Bhartrhari’s treatment of negation as ultimately grounded on being, and his assertion that there is no absolute negation of speech, removes it from the paradox that underlies negating something.
The linguistic philosophy of Bhartrhari needs to be addressed in his milieu. His speculations about the nature of language and his analysis of Sanskrit both transcend the boundaries of language and relate to metaphysics, epistemology, and ontology.
In this transcendental speech of the character of awareness which is essentially reflexive (parāmarŚa), all the instructional texts (Śāstras) manifest in the form of transcendental awareness because it is saturated with all the entities that exist.
Tantric āgamas, considered to be divine revelation, are in dialogical format. When applied in the context of the mantra speech, this concept provides a theological foundation for explaining the eternal dialogue of Śiva and Śakti, where the truth is constantly expressing itself.
For both Nāgārjuna and Śrīharṣa, truth is constantly revealing and it is well within one’s reach to recognize Śūnyatā or the Brahman
The challenge for Śrīharṣa is to establish himself in the dialectic circle without utilizing the basic virtue argumentation.
In this paper I explore the extent to which the dialectical approach of Śrīharṣa can be identified as skeptical, and whether or how his approach resembles that of the first…
Ābhāsa is not due to ignorance but it is consciousness (cid) itself and without any external cause.
The experience of the self in the body, when using ābhāsa, is explained in terms of cittadoṣa or ‘defilement of mind’ and is distinguished from cidābhāsa, where cidābhāsa describes the experience of the self in other than the body.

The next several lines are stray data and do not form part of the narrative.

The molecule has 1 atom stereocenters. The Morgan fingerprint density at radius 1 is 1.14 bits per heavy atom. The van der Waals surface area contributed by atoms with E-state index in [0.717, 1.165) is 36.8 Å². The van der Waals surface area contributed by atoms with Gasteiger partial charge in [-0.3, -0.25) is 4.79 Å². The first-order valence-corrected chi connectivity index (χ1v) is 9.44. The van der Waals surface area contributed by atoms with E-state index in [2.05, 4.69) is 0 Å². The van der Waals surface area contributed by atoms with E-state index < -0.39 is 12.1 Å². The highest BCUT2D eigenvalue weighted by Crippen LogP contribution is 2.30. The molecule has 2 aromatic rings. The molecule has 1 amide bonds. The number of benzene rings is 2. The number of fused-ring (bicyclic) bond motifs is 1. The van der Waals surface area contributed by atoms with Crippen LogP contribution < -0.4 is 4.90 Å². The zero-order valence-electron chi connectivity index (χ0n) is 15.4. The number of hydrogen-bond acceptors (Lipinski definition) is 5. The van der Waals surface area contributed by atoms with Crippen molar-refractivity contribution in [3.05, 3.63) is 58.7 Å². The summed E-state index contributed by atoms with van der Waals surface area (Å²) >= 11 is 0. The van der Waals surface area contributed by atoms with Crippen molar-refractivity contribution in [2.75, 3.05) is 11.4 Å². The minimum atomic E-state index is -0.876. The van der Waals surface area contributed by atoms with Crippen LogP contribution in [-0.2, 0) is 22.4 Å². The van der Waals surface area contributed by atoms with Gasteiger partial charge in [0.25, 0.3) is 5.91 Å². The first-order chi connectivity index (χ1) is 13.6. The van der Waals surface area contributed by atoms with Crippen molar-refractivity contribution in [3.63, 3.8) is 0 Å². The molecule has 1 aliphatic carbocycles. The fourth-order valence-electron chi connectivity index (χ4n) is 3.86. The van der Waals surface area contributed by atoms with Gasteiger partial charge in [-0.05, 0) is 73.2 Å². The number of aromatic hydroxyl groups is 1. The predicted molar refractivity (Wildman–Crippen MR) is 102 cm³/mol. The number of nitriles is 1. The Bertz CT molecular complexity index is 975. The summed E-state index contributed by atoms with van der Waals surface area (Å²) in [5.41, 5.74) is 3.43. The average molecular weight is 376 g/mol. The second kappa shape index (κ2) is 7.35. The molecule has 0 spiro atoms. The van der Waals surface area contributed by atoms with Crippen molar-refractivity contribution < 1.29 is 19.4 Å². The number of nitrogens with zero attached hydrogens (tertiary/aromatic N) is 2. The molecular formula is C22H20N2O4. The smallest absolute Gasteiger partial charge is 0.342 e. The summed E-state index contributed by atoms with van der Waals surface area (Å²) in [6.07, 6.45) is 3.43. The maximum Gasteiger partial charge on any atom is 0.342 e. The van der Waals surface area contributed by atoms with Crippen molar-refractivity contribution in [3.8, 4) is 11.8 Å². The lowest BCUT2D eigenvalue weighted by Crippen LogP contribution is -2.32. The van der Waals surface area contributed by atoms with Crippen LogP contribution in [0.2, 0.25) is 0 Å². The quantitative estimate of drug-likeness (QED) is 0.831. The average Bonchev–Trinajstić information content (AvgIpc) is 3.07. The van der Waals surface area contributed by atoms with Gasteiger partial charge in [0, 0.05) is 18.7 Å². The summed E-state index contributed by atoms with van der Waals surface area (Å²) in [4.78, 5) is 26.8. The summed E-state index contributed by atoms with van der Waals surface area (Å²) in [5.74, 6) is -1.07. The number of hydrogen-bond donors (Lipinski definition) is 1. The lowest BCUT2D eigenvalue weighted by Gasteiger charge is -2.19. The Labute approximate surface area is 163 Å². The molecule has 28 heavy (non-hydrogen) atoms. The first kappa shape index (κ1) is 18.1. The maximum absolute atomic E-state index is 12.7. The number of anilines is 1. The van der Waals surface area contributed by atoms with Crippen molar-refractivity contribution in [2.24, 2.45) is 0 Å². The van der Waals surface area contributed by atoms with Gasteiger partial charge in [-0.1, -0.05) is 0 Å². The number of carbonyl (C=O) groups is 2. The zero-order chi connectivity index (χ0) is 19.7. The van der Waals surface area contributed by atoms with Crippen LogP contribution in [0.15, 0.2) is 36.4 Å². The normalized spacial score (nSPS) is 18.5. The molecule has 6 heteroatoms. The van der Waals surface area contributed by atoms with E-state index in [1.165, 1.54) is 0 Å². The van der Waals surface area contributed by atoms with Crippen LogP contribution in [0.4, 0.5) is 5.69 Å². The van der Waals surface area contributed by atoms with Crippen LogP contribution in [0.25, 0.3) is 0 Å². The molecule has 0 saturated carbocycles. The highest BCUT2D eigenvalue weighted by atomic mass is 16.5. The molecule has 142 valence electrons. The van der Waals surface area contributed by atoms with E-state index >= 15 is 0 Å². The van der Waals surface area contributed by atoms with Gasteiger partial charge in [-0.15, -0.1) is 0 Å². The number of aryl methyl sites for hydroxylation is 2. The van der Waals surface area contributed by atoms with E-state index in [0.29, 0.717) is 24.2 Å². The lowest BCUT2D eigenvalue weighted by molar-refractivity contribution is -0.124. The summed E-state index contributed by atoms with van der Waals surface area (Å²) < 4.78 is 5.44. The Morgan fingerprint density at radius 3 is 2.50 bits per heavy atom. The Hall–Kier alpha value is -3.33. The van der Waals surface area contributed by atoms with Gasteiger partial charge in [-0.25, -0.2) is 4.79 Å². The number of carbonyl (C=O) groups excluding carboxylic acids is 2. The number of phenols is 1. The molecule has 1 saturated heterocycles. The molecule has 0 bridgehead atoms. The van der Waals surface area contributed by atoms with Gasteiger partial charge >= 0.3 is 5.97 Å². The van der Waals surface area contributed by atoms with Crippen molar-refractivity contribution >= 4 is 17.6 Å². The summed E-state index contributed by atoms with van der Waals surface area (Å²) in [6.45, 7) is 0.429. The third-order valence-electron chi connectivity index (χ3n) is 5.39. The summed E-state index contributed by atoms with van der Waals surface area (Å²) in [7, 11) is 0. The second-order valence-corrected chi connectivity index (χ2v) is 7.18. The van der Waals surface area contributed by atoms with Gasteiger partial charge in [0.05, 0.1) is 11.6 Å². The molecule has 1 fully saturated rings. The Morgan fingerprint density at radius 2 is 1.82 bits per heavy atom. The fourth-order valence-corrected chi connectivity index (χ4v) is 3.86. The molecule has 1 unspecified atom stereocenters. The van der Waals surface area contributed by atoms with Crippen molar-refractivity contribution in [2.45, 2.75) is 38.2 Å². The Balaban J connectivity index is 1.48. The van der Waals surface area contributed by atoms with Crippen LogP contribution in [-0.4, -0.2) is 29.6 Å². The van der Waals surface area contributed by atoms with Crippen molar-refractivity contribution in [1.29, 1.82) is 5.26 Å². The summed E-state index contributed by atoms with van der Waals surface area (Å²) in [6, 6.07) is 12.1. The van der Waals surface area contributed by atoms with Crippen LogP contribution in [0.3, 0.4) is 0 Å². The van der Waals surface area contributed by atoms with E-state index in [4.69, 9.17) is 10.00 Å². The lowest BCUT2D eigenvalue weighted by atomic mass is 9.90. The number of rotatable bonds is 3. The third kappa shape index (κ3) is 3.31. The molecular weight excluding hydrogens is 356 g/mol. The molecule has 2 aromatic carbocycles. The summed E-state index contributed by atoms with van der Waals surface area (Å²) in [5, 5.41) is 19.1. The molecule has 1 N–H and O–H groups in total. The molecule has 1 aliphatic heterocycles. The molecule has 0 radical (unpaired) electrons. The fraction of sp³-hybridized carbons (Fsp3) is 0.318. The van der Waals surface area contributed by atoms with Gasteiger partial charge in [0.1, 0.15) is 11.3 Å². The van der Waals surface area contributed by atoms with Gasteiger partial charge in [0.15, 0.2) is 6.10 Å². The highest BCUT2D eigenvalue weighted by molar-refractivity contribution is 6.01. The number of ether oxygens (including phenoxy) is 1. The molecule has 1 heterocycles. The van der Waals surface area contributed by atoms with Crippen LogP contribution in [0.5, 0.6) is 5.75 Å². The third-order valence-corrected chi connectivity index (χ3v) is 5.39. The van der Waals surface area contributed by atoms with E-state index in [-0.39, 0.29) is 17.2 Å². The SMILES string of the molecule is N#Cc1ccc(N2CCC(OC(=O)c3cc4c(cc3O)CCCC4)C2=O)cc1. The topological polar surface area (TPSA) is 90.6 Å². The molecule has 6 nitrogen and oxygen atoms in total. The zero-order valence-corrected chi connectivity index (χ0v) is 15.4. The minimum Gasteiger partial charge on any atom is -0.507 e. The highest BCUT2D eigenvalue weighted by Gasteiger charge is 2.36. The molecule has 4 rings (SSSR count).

Mahāyānasūtrālaṅkāra of Asaṅga & Laṅkāvatārasūtra are crucial in understanding early Yogācāra application of ābhāsa.
A poetry for aesthetic experience and an Āgama for esoteric Tantric practice – Text as the Metaphoric Body: Incorporation of Tripurā in Saundaryalaharī
The commixture of literary tropes comes to its pinnacle in verse 68. A commentator points out that this verse contains the commixture (saṅkara) of metaphor (rūpaka), illustration (nidarśana), concealment (apahnuti), reason (hetu), and wonder (vismaya).
The allusion of the eternal bond of Śiva and Śakti, the rasa of śṛṅgāra (meaning) is suggested (pratīti), and within this, another trope of ‘model metaphor’ (samāsokti) is nested.
Saundaryalaharī (SL), a devotional poem traditionally attributed to Śaṅkara, is one of the most revered and widely read texts with Tantric content.
For the laymen, Kali stands for a mother goddess like any other, and the categories of Vedic and Tantric are irrelevant